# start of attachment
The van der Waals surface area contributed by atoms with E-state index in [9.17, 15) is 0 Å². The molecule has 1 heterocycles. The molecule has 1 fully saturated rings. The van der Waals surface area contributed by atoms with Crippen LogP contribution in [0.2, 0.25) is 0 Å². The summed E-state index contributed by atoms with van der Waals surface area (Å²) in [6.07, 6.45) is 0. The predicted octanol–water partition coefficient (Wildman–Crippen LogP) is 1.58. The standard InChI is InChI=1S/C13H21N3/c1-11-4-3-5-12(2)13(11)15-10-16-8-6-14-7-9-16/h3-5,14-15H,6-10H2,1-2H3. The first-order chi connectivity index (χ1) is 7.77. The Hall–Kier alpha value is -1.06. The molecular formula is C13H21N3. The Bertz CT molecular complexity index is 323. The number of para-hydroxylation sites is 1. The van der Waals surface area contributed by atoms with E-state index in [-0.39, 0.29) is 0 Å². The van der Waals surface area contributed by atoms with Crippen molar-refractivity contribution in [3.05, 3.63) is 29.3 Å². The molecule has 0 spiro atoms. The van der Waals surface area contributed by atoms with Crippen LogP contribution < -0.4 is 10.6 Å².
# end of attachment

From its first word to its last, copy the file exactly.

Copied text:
The van der Waals surface area contributed by atoms with E-state index in [9.17, 15) is 0 Å². The molecule has 1 heterocycles. The molecule has 1 fully saturated rings. The van der Waals surface area contributed by atoms with Crippen LogP contribution in [0.2, 0.25) is 0 Å². The summed E-state index contributed by atoms with van der Waals surface area (Å²) in [6.07, 6.45) is 0. The predicted octanol–water partition coefficient (Wildman–Crippen LogP) is 1.58. The standard InChI is InChI=1S/C13H21N3/c1-11-4-3-5-12(2)13(11)15-10-16-8-6-14-7-9-16/h3-5,14-15H,6-10H2,1-2H3. The first-order chi connectivity index (χ1) is 7.77. The Hall–Kier alpha value is -1.06. The molecular formula is C13H21N3. The Bertz CT molecular complexity index is 323. The number of para-hydroxylation sites is 1. The van der Waals surface area contributed by atoms with E-state index in [-0.39, 0.29) is 0 Å². The van der Waals surface area contributed by atoms with Crippen molar-refractivity contribution in [3.05, 3.63) is 29.3 Å². The molecule has 0 spiro atoms. The van der Waals surface area contributed by atoms with Crippen LogP contribution < -0.4 is 10.6 Å².